ICHEG collects a vast array of materials. Sometimes they come in groups of thousands, like the archives of the Atari Coin-Op divisions we acquired, and sometimes they come in ones and twos, like John Romero’s first Apple II+ computer and design notebook that he donated. John recently joined us in installing these items in The Strong’s eGameRevolution exhibit.
John transformed video games through his work on Doom, which, when id Software released the title in 1993, brought the first-person shooter genre to new artistic levels and pioneered the implementation of a game engine that let players modify the program. Doom also popularized Internet-based distribution models by using id Software’s shareware to promote and sell the game. Long before programming Doom, however, John cut his coding teeth on the Apple II+.
During the installation, Romero shared his memories of the Apple II+. He began programming on his school’s computers, but in 1981, his father gave him the Apple II+ computer, a 64k language card, a Microsoft Softcard that allowed the computer to run the CP/M operating system, a dot-matrix printer, a color Amdek monitor, and a Videoterm 80-column card. These generous gifts proved worth the expense as they launched John on a lifetime of programming.
In 1982, John’s parents gave him Roger Wagner’s Assembly Line: The Book, which helped him progress from BASIC to the more powerful 6502 Assembly programming language. When John received the book, he was somewhat familiar with Assembly through the Apple II+ Reference Manual, so “After about 3 pages of Roger’s book,” he said, “I knew how to code 6502. It was awesome. This happened during Christmas 1982. Unfortunately, we were moving to England on January 1, 1983, and everything, including the computer, was going BY BOAT to England. It was going to take 6 months for our stuff to arrive.”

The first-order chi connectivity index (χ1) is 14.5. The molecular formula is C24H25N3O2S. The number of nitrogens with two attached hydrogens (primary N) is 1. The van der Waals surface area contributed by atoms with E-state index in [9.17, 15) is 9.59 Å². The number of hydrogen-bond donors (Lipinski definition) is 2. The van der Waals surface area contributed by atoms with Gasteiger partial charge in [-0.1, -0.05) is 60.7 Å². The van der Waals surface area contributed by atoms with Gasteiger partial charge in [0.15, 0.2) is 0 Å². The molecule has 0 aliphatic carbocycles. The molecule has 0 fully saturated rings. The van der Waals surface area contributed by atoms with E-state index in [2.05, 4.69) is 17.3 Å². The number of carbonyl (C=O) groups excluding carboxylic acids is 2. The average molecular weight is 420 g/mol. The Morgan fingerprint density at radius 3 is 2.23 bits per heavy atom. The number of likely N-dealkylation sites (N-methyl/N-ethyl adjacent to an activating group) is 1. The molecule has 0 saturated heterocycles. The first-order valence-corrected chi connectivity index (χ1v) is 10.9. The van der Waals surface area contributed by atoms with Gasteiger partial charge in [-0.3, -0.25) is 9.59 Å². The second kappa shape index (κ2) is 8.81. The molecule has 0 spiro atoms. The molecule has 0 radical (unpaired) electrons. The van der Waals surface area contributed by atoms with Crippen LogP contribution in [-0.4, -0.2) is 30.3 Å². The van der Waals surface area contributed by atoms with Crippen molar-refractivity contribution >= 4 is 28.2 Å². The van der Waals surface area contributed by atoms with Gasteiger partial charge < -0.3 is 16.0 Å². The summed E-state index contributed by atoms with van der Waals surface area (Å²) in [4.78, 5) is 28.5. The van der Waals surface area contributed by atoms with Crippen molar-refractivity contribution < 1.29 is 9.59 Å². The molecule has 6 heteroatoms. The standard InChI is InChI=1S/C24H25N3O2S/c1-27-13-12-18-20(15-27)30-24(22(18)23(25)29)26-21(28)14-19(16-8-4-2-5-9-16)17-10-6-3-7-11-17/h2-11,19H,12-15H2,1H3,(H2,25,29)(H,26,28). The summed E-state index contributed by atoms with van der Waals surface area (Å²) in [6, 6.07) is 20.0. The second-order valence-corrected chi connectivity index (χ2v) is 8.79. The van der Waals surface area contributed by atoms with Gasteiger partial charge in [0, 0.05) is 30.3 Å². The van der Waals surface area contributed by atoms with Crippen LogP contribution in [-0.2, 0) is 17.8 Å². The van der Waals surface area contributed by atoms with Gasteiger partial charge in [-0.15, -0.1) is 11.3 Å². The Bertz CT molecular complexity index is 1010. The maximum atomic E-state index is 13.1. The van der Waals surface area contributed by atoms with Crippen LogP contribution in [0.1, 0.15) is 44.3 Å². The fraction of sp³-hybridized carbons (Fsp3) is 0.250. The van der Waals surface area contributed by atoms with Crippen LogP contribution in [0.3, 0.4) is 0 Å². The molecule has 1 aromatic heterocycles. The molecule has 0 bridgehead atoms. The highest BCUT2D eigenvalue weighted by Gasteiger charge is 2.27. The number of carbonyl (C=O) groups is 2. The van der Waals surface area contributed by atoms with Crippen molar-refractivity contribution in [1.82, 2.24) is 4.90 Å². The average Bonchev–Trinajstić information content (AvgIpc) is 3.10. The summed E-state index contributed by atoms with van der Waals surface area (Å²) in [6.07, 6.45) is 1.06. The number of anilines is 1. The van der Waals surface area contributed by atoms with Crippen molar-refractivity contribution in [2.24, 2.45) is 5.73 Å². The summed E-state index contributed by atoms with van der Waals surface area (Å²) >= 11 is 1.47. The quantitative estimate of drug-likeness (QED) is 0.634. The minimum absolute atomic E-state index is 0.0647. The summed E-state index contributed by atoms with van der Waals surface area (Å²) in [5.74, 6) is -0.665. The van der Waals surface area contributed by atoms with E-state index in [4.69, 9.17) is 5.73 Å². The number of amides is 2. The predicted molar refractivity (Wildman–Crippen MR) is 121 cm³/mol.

Throughout the long hiatus without a computer, John wrote down his games in notebooks like the one now on display at The Strong. When the computer finally arrived, he recalled, “The summer of 1983 was bliss, programming from 8 a.m. until 2 a.m. every day. I wrote so many of my first good games that year, and several of them were published years later, in 1987.” Three of John’s early games—Major Mayhem, City Centurian, and Treasure Dive—appeared on successive December cover issues of Nibble, a magazine for Apple enthusiasts. His notebooks document this fertile period when he dashed off snatches of code or scribbled down ideas for games, often writing original game ideas opposite pages of notes for games he was playing such as Zork, King’s Quest, and Ultima 4.
Eventually John moved on to the more powerful Apple IIe and programmed on that until 1991. Doom followed two years later, but the foundation had been laid a decade earlier when he served his long apprenticeship in game design with his beloved Apple II+.
The Strong is honored to preserve and display the computer and one of the notebooks that launched the career of John Romero, a master of the craft of game design.
By Jon-Paul Dyson, Director, International Center for the History of Electronic Games and Vice President for Exhibits